Are you looking to start your own small business by making Cricut Maker Projects to Sell? Get tips and ideas about how to start making professional projects at home with your Cricut Maker. You can make extra money while working from home (in your pajamas!) or just for some supplemental income.
Are you an avid crafter or DIY enthusiast? Do you walk around craft shows thinking “I could make money selling my crafts!” If you’ve been wondering how you can start to sell handmade crafts that you have made with a Cricut machine, this is the post for you!
Even if you are a beginner, you can make money with your Cricut! There are a lot of projects that are incredibly easy to perfect and make in bulk. Remember, every crafter or vendor at a craft show started somewhere! And that includes me!
RELATED POST: Where to Find Free SVG Files for Cricut Projects
Just like any business, there are some dos and don’ts of making a Cricut business work for you. Some of these projects will work for you, and some might work better for someone else.
What Cricut Machine Should I Buy to Start a Business?
Have you been comparing the Cricut Maker vs. the Cricut Explore Air Machines? Want to know what makes the Cricut Maker different than earlier models? Check out my detailed comparison of the two machines for more information. Here’s the cliff notes, though: I am going to tell you to buy the Maker, and here’s why.
If you can afford it, buy a Cricut Maker. Cricut Explore Series machines are GREAT machines, but they have limited functions. If the only thing you ever want to sell is shirts that you make with your Cricut, then go with an Explore Air 2 or 3.
But, if you have ever considered making home decor, wood projects with your Cricut, or any projects with thick materials, the Maker is the way to go.
*This post is intended for beginners, specifically those interested in the capability of Cricut Maker.*
Cricut Maker Projects to Sell
Can you make money by selling your Cricut Maker Projects? Yes! It’s a lot of work, you will have ups and downs (just like any business!) and you will learn a lot along the way, but it is definitely possible to make money selling items that you make with your Cricut Maker. A huge part of my business is based on Cricut projects, and it’s something I love to do!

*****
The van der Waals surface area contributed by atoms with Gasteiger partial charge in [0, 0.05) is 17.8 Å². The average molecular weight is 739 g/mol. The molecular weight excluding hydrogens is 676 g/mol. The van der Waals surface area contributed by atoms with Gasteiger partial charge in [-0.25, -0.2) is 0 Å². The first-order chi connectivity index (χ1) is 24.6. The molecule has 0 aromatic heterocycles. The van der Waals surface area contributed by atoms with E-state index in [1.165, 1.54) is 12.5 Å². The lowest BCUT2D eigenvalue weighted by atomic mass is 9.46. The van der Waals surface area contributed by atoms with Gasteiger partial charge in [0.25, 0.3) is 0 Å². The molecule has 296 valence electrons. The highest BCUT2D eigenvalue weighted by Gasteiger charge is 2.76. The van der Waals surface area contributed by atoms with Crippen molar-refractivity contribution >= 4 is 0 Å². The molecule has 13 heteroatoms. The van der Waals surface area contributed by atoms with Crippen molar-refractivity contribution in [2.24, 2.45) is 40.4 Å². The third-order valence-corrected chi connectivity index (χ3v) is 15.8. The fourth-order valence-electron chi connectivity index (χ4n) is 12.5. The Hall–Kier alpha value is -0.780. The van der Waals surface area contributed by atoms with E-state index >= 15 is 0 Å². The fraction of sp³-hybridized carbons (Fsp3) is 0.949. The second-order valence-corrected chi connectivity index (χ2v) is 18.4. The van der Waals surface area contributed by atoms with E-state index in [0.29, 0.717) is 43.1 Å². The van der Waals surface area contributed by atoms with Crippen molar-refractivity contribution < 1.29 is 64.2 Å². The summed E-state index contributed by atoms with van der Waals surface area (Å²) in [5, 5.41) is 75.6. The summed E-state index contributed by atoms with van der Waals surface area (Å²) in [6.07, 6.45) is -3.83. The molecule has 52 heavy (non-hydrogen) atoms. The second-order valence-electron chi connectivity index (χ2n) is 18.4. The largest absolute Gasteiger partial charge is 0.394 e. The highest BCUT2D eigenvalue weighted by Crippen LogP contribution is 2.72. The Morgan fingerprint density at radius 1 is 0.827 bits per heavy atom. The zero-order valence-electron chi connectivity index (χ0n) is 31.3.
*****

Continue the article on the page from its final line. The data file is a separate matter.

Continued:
Cricut Maker is an incredibly powerful machine – it cuts over 300 different materials from fabric to paper to chipboard. It also has an adaptive tool system that includes a variety of tools and blades, so you can make just about any DIY project that you might want to sell.
Depending on the type of projects you want to start with, you’ll need to grab different tools along with your Maker.
What Materials Will I Need to Get Started?
As I mentioned, the machine comes only with a small amount of materials to make a test project. You will need to decide what project(s) you are going to start with and purchase materials separately.
*NOTE: There are Cricut Maker Machine BUNDLES that are sometimes available and are a great way to get additional materials for a good price.
Here are some of my favorite Cricut materials that I use regularly:
- Vinyl (it’s available in bulk)
- Iron On (here’s Iron On Vinyl in BULK)
- Infusible Ink Transfer Sheets
- Infusible Ink Pens
- Kraft Board
I recommend watching for bundle deals, or buying your supplies in bulk, especially vinyl. Cricut offers great deals on bulk supplies, and with a Cricut Access subscription, you’ll save even more on supplies in the Cricut online store (click to read more about Cricut Access perks over at Cricut and read below for more details).
In addition, Cricut offers a wide variety of high quality material “blanks” to make your projects. Depending on the type of project you’d like to make (especially if you’re looking into Infusible Ink projects), the Cricut material compatible blanks are a great place to start!
A little more about Cricut Access – a Cricut Access subscription is a GREAT way to save extra money if you plan on buying a lot of materials via the Cricut website. With an Access subscription (available monthly or yearly) you get an EXTRA 10% on product purchases, plus there are occasionally Access-exclusive sales on the Cricut website. PLUS, you get a discount on licensed designs and fonts and unlimited access to THOUSANDS of designs.
What Kind of Projects Can I Make With a Cricut Maker?
The short answer to this question is: anything you want! But the long answer is a little bit harder. If you’re looking to sell your DIY crafts, my personal recommendation is to pick one or two things that you already LOVE to make (or maybe that people are already asking you to sell!)
Think about how you can use Cricut Maker to enhance your projects. Do you love to make DIY home decor? Maybe personalize your projects with a monogram (I absolutely adore monograms!) or make custom wall art. If you love to plan parties, DIY party supplies for kids would be a great idea! If you loved making all of the wedding supplies and decor for your own wedding, maybe you should share your talent with others!
There are an infinite amount of things to make with a Cricut! I’ve organized the Maker project ideas by blade/tool for easier browsing!
Cricut Fine Point Blade
The fine point blade is the standard blade that comes in every Cricut machine. You can cut SO many materials just with this blade, including vinyl, iron on vinyl (heat transfer vinyl), cardstock, and the full line of Infusible Ink materials (one of my favorite product lines.) The fine point blade can make really intricate cuts, like this Halloween cake topper.
One nice thing about the Fine Point Blade is that almost all of the projects for the other machines can be made on the Cricut Maker. Here are some of my favorite Cricut Maker Project Ideas and Cut Files (I’ve included some beginner Cricut projects, too):
- Wooden Tray Perfect for Fall or Thanksgiving
- DIY Wooden Farmhouse Sign
- Giant Paper Flowers Backdrop
- Cricut Infusible Ink Tote Bag
- Little Monster Halloween Shirt with Free SVG
- Stink Stank Stunk Grinch SVG File
- Christmas Lights Banner with Free SVG
- Hugs & Kisses Y’all Free SVG File
- Crafting Mug with Free SVG File